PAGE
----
A simple political giving guideline
By Steve Kirsch
In an effort to help the candidates and parties raise more money, energize
the voter base, and win elections, I have adopted a prerequisite for political
donations that I encourage my fellow Democrats to adopt. This is a requirement
for a donation from me, but it does not guarantee a donation. The policy is
I no longer give any political campaign contributions to anyone running for
elected office (including the Democratic party and other political
committees) who can't tell me at least 3 measurable long-term goals that
they will try to achieve if they are elected.
I'm not trying to push any specific agenda. Nor do the candidates need to
guarantee to me or anyone else they will succeed in their goals. I only ask what
they are committed to try to accomplish. My purpose is to identify
commonality in long term positions already held by Democratic candidates so that
common goals can be adopted by the party.
Great goals are visionary, measurable, specific, and
achievable. Great goals achieve party unity and motivation for the voter base.
The last great national goal was JFK's goal to put a man on the moon and bring
him back before the end of the decade. It was very specific, very measurable,
very inspiring, and memorable.
I've made it super easy. In the list
of 12 below:
- Which of these goals are you committed to try to accomplish?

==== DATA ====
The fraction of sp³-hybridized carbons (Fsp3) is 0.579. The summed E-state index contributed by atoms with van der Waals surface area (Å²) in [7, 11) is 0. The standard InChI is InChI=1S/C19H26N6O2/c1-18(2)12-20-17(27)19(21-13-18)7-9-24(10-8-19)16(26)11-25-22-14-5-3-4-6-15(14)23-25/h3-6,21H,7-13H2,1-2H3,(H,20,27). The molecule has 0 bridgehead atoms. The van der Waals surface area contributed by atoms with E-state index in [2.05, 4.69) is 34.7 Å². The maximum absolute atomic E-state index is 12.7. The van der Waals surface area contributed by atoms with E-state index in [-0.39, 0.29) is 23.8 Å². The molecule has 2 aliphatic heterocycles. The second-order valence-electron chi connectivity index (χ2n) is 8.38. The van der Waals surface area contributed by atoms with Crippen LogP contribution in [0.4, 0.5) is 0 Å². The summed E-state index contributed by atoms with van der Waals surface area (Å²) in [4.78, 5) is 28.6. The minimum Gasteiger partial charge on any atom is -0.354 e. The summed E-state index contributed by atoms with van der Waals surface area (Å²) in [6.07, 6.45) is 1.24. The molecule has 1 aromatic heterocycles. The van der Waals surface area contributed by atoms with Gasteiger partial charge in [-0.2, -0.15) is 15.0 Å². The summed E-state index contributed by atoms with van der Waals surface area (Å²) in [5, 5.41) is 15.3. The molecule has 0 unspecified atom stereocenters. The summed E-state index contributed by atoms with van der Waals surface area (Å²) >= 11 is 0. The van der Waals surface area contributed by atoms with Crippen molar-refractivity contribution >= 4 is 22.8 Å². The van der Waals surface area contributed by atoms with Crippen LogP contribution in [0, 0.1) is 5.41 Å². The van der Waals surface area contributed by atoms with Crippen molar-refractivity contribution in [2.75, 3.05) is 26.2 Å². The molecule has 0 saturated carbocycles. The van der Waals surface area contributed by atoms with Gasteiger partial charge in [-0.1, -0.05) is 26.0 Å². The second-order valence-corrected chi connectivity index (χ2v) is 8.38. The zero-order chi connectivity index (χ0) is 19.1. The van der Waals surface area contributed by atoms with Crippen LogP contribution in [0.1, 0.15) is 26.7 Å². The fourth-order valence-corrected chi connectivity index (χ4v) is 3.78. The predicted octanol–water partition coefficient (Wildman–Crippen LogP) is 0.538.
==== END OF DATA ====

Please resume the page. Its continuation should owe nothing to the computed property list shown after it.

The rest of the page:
- Are there any long term goals I should add/replace?
||Reduce our dependence on foreign oil by 20% from 2000
levels by the year 2020.
||Get completely out of Iraq by 2010 or
||Health care coverage for every US citizen by 2010
||Reduce US greenhouse gas emissions by 20%
from 2000 levels by 2020
||Stabilize world greenhouse gas emissions
by 2030 so that the concentration is no longer increasing.
||Achieve a high school dropout rate of under 10% on a
national basis by 2020
||Create at least 5 million new jobs
between 2005 and 2010
||Obtain 20% of our national energy needs from clean,
renewable sources by 2020
||Implement public financing of candidates
for Congress in 2006
||Reduce the hostility towards America by at least 20% from
||Balance the budget by 2010.
||Dramatically simplify the tax code by 2010. People should
be spending less time doing their taxes than in 2000, not more time.
||Ensure that social security is
financially sound by 2010
Here are some possible goals for state candidates
-Induce automakers to sell plug-in hybrids and fuel cell vehicles by 2010.
-Create statewide feebates to encourage cleaner vehicles through a revenue
neutral system of monetary incentives and disincentives.
Support statewide efforts to reduce emissions from diesel-powered heavy duty
on-road and off-road vehicles by supporting alternative technologies such as CNG,
fuel cells and zero-emission vehicles.
-Support goal (established through SB 656) of 20% renewable energy sources in
California by 2017.
-Invest $50 m in public funds for the development of renewable technology.
-Create substantial incentives for users to reduce their consumption, with a
goal of 25% reduction by 2015.
-Implement public financing of candidates in California by 2010
-Every child in California has health insurance by ______ -Reduce the incidence
of childhood asthma by 25% by 2015.
For more information, see:
Note, polling data suggests that the following are the top 10 key issues for
likely voters in the swing states:
- Economy & jobs: 26%
- Health care & prescription drugs: 22%
- Education: 15%
- Social Security & Medicare: 14%
- Federal budget deficit: 12%
- Situation in Iraq: 12%
- Taxes: 12%
- Moral values: 10%
- Fighting terrorism: 7%
- Homeland security: 7%
Here is a list of lawmakers and a link to their top 10 goals (in the order I
Rep. Zoe Lofgren (Nov 20, 2003)
Senator Russ Feingold (Dec 5, 2003)
Burt Cohen (Dec 29, 2003)
Mike Honda (Jan 14, 2004)
Rebecca Cohn (Jan 28, 2004)
TauscherLongTermPolicies.doc (March 2004)